Introducing TRANSFORM, our £42 million trial to find a screening programme for prostate cancer
The £42 million TRANSFORM trial, our biggest and most ambitious trial ever, could save the lives of thousands of men each year.
Today, we’re launching our £42 million TRANSFORM trial, which aims to save thousands of men each year by finding the best way to screen for prostate cancer.
Led and developed by us, and backed by £16 million of Government funding, the trial will involve hundreds of thousands of men – making it the biggest prostate cancer diagnosis trial in 20 years.
The trial will compare the most promising tests and provide definitive evidence for the best way to screen for prostate cancer so that, in future, all men at risk will be invited for regular tests that can find the disease as early as possible.
We will confirm details of the research itself, including what tests are being trialled and how men can join the trial, once contracts have been finalised in Spring 2024.
Gathering evidence for a screening programme
Today in the UK, prostate cancer is the most common cancer without a screening programme. Every year, 12,000 men die from the disease, which usually has no symptoms until it has already spread and become incurable.
That’s why the TRANSFORM trial is urgently needed. We need to identify the best tests that can find these men before their cancer spreads.
We’ve used our decades of research-funding experience to bring together the best researchers globally, working with the NHS, National Screening Committee and National Institute for Health and Care Research (NIHR) to make sure the trial provides the data needed to revolutionise prostate cancer diagnosis.
We’ve also engaged independent UK and international experts to ensure the trial is robust enough to find the best way to test for the disease, which is why the Government, through the NIHR, was able to commit to such a significant investment in the trial.
Things could have been different if I’d been tested routinely and caught it early enough.
Addressing prostate cancer inequalities
The TRANSFORM trial will also aim to address some of the inequalities that exist in prostate cancer diagnosis today.
For example, 1 in 4 Black men will develop prostate cancer – double the risk of other men – and often at a younger age. Yet previous research has failed to involve and recruit enough Black men and so has not been able to provide evidence needed to diagnose them earlier using a targeted approach.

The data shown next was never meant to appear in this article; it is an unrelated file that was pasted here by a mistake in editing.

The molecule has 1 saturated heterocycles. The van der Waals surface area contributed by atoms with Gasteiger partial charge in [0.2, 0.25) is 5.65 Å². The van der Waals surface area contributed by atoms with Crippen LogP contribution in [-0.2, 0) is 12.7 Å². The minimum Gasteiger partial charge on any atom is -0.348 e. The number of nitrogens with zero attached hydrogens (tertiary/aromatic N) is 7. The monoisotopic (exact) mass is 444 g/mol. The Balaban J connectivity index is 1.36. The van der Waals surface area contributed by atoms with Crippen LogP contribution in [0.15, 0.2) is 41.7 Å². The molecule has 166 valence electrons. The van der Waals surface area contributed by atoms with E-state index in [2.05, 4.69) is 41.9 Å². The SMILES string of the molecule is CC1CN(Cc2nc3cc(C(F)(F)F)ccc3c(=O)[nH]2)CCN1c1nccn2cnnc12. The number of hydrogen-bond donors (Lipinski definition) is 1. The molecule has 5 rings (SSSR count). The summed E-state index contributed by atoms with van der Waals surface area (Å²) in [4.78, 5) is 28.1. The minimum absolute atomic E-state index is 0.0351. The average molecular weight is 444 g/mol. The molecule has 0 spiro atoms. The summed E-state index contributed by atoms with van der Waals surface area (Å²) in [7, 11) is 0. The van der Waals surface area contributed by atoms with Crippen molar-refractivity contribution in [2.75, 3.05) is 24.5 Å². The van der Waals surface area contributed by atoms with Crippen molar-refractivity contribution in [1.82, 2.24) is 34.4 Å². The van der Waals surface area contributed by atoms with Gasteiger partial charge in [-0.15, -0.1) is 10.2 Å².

We are determined to make sure our trial, and the results, are relevant to Black men. We will do that by ensuring that at least 10 per cent of the men who are invited to participate in the trial are Black.
Laura Kerby, Chief Executive at Prostate Cancer UK, said: “12,000 men die of prostate cancer each year and it’s the most common cancer that doesn’t have a national screening programme.
“It’s about time that changed. That’s why we’re launching our biggest and most ambitious trial ever. It will finally give us the answers we need to develop a routine testing system and save thousands of men each year.
“Prostate Cancer UK's unique focus and expertise made us the only organisation that could really deliver this paradigm-shifting trial, and we’re delighted that the Government has backed our vision to revolutionise diagnosis.”
Daniel Burkey, from Yorkshire, is 58 years old. He was diagnosed with advanced prostate cancer in June 2021. He says: “Men need prostate cancer screening so that if we’ve got it, we can find out early enough to treat it and get rid of it. I got my diagnosis in my fifties, and the doctor told me the horrible news that it can’t be cured.
“Things could have been different if I’d been tested routinely and caught it early enough. If this country gets prostate cancer screening, so many lives will be saved! Knowing that this trial is going to find a way to do that makes me optimistic for other men.”